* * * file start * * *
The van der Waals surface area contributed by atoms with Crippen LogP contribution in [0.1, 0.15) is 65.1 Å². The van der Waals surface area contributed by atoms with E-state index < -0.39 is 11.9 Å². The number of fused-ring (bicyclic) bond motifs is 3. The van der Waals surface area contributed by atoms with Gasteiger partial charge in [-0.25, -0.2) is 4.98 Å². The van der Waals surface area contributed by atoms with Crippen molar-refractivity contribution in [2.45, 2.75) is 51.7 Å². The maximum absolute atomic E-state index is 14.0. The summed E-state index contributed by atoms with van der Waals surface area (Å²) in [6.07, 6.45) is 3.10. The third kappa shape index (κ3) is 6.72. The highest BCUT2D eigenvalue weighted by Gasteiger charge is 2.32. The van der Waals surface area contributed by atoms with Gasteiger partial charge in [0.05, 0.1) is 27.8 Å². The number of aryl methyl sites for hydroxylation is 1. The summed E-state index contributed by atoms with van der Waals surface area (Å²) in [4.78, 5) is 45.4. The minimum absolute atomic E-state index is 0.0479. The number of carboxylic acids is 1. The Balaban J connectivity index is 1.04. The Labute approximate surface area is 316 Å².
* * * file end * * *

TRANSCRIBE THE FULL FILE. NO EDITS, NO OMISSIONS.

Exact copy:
The van der Waals surface area contributed by atoms with Crippen LogP contribution in [0.1, 0.15) is 65.1 Å². The van der Waals surface area contributed by atoms with E-state index < -0.39 is 11.9 Å². The number of fused-ring (bicyclic) bond motifs is 3. The van der Waals surface area contributed by atoms with Gasteiger partial charge in [-0.25, -0.2) is 4.98 Å². The van der Waals surface area contributed by atoms with Crippen molar-refractivity contribution in [2.45, 2.75) is 51.7 Å². The maximum absolute atomic E-state index is 14.0. The summed E-state index contributed by atoms with van der Waals surface area (Å²) in [6.07, 6.45) is 3.10. The third kappa shape index (κ3) is 6.72. The highest BCUT2D eigenvalue weighted by Gasteiger charge is 2.32. The van der Waals surface area contributed by atoms with Gasteiger partial charge in [0.05, 0.1) is 27.8 Å². The number of aryl methyl sites for hydroxylation is 1. The summed E-state index contributed by atoms with van der Waals surface area (Å²) in [4.78, 5) is 45.4. The minimum absolute atomic E-state index is 0.0479. The number of carboxylic acids is 1. The Balaban J connectivity index is 1.04. The Labute approximate surface area is 316 Å².